- The Court of Appeals has reemphasized that courtrooms may only be closed in “unusual circumstances.”
- In order to close a courtroom: (1) a party must advance an overriding interest that is likely to be prejudiced; (2) the closure must be no broader than necessary to protect that interest; (3) the trial court must consider reasonable alternatives to closing the proceeding; and (4) it must make findings adequate to support the closure.
The Bottom Line
The right to open courtrooms in New York state court is nearly sacrosanct and trial courts must meet a high bar in order to exclude the public (and by extension, the press) from the courtroom.
In two decisions this week, New York’s highest court, the Court of Appeals, overturned murder convictions on Sixth Amendment grounds because the trial court judges had closed their courtrooms during the trials. These decisions reinforce the right to public trials and open courtrooms in New York state courts, and will help preserve media access to courtrooms in the future.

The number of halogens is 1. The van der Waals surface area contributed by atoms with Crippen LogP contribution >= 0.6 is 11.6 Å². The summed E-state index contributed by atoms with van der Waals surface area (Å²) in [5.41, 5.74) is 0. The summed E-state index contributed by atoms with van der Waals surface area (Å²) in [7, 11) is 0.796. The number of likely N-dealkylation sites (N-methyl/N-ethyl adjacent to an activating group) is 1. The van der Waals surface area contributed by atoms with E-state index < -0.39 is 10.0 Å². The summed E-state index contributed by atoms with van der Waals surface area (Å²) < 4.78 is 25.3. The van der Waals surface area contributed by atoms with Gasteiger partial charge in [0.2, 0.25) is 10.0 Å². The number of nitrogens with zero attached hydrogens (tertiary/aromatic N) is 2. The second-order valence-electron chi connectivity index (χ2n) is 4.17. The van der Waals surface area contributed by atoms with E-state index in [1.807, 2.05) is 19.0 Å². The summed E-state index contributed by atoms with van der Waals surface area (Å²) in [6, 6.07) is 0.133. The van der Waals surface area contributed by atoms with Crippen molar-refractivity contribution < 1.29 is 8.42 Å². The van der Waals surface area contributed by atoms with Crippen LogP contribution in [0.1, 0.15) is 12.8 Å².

In People v. Reid, the defendant was charged with second-degree murder and two counts of second-degree weapon possession in relation to his alleged role in a fatal shooting. 2023 NY Slip Op 02755 (N.Y. May 23, 2023). During his trial, the government moved to close the courtroom, citing the fact that photographs had been taken in the courtroom and posted on Instagram with the caption “Free Dick Wolf,” which the prosecution alleged was a reference to a “street name” of the defendant. The trial court noted its concerns with the photographs, and added that “[p]eople in the courtroom have been very intimidating. . . . They intimidated a court reporter already. They stare people down. They’re staring up here. I am closing this courtroom based on the fact that now there are pictures taken in this courtroom.” Despite defense counsel’s objection to the closure and counsel’s proposal that the court bar cellphones from the courtroom, the court closed the courtroom to everyone. The court was then closed to the public for four days of the eight-day jury trial including for testimony of several witnesses, summations, and the jury’s verdict. After the trial, the defendant appealed the court’s decision, and the appellate division affirmed the court’s decision to close the courtroom.